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Criminal Records in Canada



There is no easy way to legally determine if someone has a criminal record in Canada.

When convicted, the person's criminal record will be read into the court record, thereby putting his or her record in the public domain. This also occurs frequently at a bail hearing.

The average person might think that this would make it easy to find out about someone's criminal past, but it does not. Unless you are in court when the criminal record is read aloud, a great deal of effort, patience, and perseverance are required to obtain the information.

Criminal records are only recorded centrally at the Canadian Police Information Center (CPIC) which is run by the Royal Canadian Mounted Police. CPIC records are not accessible to the public. Only police forces have legal access to these records. You may have a friend who is a police officer but to obtain a person's criminal record in this fashion is a criminal offense in itself, for both people involved.

This leaves the court system as the only real source of information about a person's criminal record. If you know the person was charged, and you can find the police officer in charge of the case, you can usually find out when and where the first court appearance was. Most police officers will provide the date of the first appearance if it is not too inconvenient to look it up.

With the date of the first appearance you will still have to follow the case until the sentencing. Armed with the sentencing date and the court room in which it occurred you can go through the process of locating the court reporter if you do not attend in person.

The court reporter can provide a copy of the transcript, but this is expensive. If a transcript has been made in the past, it will cost at least $0.55 per page. If no previous copy of the transcript has been made, it will cost at least $3.20 per page. Most transcripts are about 80 to 100 pages long. Occasionally you can persuade the court reporter to only transcribe the portion containing the criminal record. The court reporter may then take a week to deliver the transcript, depending on the work load he or she is under.

All the foregoing assumes that a conviction is registered. If there is an acquittal, the person's criminal past will not be read into the court record unless there was a bail hearing, and this would only occur for a rather serious offense. If the convicted person has since obtained a pardon there will not be any record of the conviction.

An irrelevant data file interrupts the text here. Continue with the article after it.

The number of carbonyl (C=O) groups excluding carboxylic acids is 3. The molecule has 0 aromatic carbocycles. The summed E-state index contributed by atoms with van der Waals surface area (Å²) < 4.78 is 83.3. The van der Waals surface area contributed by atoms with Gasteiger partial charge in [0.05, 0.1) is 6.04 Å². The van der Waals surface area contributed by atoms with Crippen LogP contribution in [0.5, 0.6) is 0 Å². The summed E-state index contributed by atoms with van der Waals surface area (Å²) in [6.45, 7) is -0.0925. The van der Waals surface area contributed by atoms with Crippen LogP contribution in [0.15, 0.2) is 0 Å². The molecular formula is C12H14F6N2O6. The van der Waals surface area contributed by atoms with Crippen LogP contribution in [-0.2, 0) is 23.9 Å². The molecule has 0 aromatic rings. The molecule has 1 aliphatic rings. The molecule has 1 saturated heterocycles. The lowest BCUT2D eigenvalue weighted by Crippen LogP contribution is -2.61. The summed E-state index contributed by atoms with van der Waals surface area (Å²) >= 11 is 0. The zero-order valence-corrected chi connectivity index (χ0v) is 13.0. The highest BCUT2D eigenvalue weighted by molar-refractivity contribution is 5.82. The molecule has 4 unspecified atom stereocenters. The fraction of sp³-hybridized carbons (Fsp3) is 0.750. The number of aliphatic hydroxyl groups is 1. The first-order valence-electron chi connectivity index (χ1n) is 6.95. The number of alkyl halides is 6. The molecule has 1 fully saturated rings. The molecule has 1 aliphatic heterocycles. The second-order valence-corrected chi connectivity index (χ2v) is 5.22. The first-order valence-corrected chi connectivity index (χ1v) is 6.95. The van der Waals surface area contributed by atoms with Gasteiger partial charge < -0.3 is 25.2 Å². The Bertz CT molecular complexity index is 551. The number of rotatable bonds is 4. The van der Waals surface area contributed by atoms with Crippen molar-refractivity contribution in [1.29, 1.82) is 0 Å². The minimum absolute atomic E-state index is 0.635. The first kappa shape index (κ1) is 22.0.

Is there any other way of finding out if a person has a record? Not really. Newspaper accounts and other third party sources only indicate that a person was in court and may have been convicted for an offense.

Criminal Background Checks

Background checks for criminal activity are often done for several reasons:

  • Job Applications
  • Security Clearance
  • Emigration

For example, many truck companies complete checks to ensure their trucks will not be seized at the border because the driver has a criminal record. The Access to Information Act permits an individual to apply for a copy of his or her criminal record. This may be done in one of two ways.

The first is done by providing a certified copy of the person's fingerprints. The report will show all the particulars, including the disposition and whether or not there was an acquittal or dismissal. If the offence was committed abroad, there will be no record. Also, if prints were taken at the time of the offence and not sent to Ottawa, there will be no record.

The CPIC system includes Conditional and Absolute Discharges prior to July 1992. However, after July 1992 time limits were placed on Conditional Discharges of 3 years and Absolute Discharges of 1 year. After these periods they are removed from the system.

The second method of acquiring one's criminal record is not as reliable. The applicant may request a copy of his record based upon a computer inquiry using his name and date of birth. Of course this may not disclose offences where the accused's name is different from the one provided. The report will only include offences for the exact surname and the first four characters of the given name. This method is called a Police Certificate. 

The Applicant must appear in person with two of the following forms of identification: passport, citizenship certificate, birth certificate, or driver's licence. This is required under either the federal Privacy Act or the Access to Information Act or both.

If no record is found a certificate is issued. If a record is found for the applicant, or a very similar name or date of birth and name, fingerprints will be requested to determine if the applicant is the same person recorded in CPIC.


Criminal Court Records -- Ontario

When ordering documents from the criminal courts in Ontario please keep in mind that summary conviction Informations are only kept for seven years. Indictments are kept for forty years. Trial transcripts are normally kept for three years.

Revised: 30/06/2006

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